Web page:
Alpine Swifts were moving in very big swarms and altogether some 150 were counted in half an hour together with Common & Pallid Swifts.

Tomorrow ought to be a great day once all the migrants will be coming in, after being blocked for 2 days.

Friday, March 7

Migration on high gear

Back from Spain and it seems that migration down the southern Arava and around Eilat are on high speed already. I had great time on the Iberian peninsula with many interesting and enigmatic species and un-president numbers of Vultures and great company of people, but as always it is great to be back in my local patch where migration is really defined!

Thursday I went on my monitoring and had great time with many birds. Most interesting were the many Sylvia Warblers that are here in full already. Most wonderful are the Ruppelle's & Cyprus Warblers which are all around, singing their heart out and the first Eastern Orphean and Lesser Whitethroats  are also seen regularly as well as Balkan Warblers and the first Cretzschmar's Buntings and Sedge Warblers.
Ruppell's Warbler
Steppe Eagles & Buzzards are moving in low numbers still but I believe that after this weather front which we should go this weekend, things will get open again.

Big groups of Short-toed Larks mixed with few Lesser Short-toed are seen around Yotveta and among them also few Bimaculated Larks but all keeping distance and allow only a bad record shot so far. Yesterday after noon I was joined by Shachar with his supper lens and managed to add also a Temminck's Lark in this party and also few hundreds of White & (Black-headed) Yellow Wagtails and a single Citrine as well.
Greater Short-toed Lark
Bimaculated Lark flying away
Temminck's Lark
(Black-headed) Yellow Wagtail
At K20 a single Greater Sand Plover has the joined the many waders (nothing unusual for the season).

Over all it seems that there is also a good movement of Vagrant Emperor but we should still see if this is going to grow into a real wave...

Spanish Imperial Eagle, Black Wheatear, Red-legged Partridge and many more Iberian peninsula specials are great, but there is nothing like getting back to your local patch and enjoy a real migration period.
Azure-winged Magpie
Spanish Imperial Eagle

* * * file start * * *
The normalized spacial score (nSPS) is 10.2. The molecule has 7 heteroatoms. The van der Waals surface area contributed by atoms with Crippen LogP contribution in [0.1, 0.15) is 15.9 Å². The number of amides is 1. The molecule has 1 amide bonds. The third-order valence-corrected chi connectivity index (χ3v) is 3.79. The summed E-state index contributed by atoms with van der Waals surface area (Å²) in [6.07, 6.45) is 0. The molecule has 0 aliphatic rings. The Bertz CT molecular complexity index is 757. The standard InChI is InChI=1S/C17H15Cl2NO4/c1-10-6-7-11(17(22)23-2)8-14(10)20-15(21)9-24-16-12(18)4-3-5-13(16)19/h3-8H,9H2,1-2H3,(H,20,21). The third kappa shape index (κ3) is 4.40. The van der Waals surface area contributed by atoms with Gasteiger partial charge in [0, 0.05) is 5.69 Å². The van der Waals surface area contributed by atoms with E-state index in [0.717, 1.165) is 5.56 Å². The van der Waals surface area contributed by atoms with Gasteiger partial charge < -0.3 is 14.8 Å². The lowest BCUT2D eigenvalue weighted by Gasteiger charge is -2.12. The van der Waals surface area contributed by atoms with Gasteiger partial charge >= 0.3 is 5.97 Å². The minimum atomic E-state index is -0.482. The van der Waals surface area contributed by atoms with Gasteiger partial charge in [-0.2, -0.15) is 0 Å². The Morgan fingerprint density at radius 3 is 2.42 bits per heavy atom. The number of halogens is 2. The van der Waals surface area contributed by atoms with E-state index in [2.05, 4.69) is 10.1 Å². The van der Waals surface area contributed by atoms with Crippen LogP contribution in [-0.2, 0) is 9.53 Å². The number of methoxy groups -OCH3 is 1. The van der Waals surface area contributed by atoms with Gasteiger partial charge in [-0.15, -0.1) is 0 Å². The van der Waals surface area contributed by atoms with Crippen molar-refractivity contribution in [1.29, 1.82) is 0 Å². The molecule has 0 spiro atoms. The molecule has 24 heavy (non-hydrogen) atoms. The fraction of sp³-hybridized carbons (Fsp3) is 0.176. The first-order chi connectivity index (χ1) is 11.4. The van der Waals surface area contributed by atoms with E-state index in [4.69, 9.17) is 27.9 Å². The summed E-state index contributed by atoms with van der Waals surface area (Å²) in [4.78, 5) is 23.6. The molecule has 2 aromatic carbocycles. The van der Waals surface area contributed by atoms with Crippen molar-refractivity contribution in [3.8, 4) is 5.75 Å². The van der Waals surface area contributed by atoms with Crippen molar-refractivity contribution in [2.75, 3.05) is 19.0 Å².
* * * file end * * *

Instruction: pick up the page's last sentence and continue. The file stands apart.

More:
Sunday, February 23

They are back...

On Tuesday, I will be heading towards the amazing FIO bird Festival at Extramadura. So before I leave, I've decided to check if night-life around Yotveta is showing Spring as well. I went out with Avi Meir and found 2 beautiful Egyptian Nightjars! After an absence of a year they are back and I hope that they will stay until I am back to try and get at least a record shot of one of them...

Also there was the resident Pharaoh Eagle Owl which thanks to Avi, now we have a decent photo of it!

This morning, both Ruppell's and Cyprus Warblers were found in there regular places around K20.

Spring is alive!   

Saturday, February 15

Let the games begin once again

After long idle due to being too occupied in moving into our new house at last, yesterday I went back to the field, joined by Shachar with his powerful Nikon (thus I didn't really bother photographing...) We had a great day with many birds and good evidence of migration throughout.

Starting at K20 we found the ponds loading with waders after being rather empty last week. Altogether we had few hundreds of each Dunlin, Little Stint while Greenshanks numbers have risen as well. We then drove towards Evrona and found this nice Steppe Shrike which didn't really allowed closer views.
At Evrona, few Chiffchafs, Sardinian and  Scrub Warblers and a female Blue Rock Thrush that played 'hard to get' but very quiet otherwise. A long drive to K76 and there a Wheatear 'bonanza' with Desert, Hooded, Mourning, Isabelline and Finch's (which was not there up to now) all around joined by Trumpeter Finches (which make the Spiny Zilla flowers even better looking) and few Linnets. This was the first outing that neither Asian Desert nor Spectacled Warblers were seen at the site and I wonder if they moved on already?!
Finch's Wheatear
On the way back to Yotveta, I received a call from the Mrs's who was coming down from Neot smadar area, describing a huge Eagle with small white 'windows' on the wing, white base of tail and broad black terminal band to the tail. Since Shachar never saw Golden Eagle yet (they used to breed around in the past, but very few records mainly during winter now days), we rushed up the mountains but with no luck. Instead we had a nicely coloured Common Whitethroat.

At Yotveta, it was mainly hot, but still had a good view of Lesser Short-toed Lark, Richard's Pipit and 3 Oriental Skylarks among the many usual species and also a very high passage of Pallid Swifts, House Martins and my first for the season Alpine Swift. No signs of 

At K19, while numbers of ducks and Cormorants have fallen dramatically, a great collection of raptors - Imperial Eagles (X2), Bonelli's Eagle, Marsh Harriers and one Barbary Falcon which was successfully controlling the numbers of Collared Doves. Later at North Beach, a very active Gull scene (White-eyed, Black-headed, Armenian, Hugline's) with nothing out of the ordinary except for a single 2nd cal' Common Gull.

I'm back to unpacking and organising the house, next round will not be too long...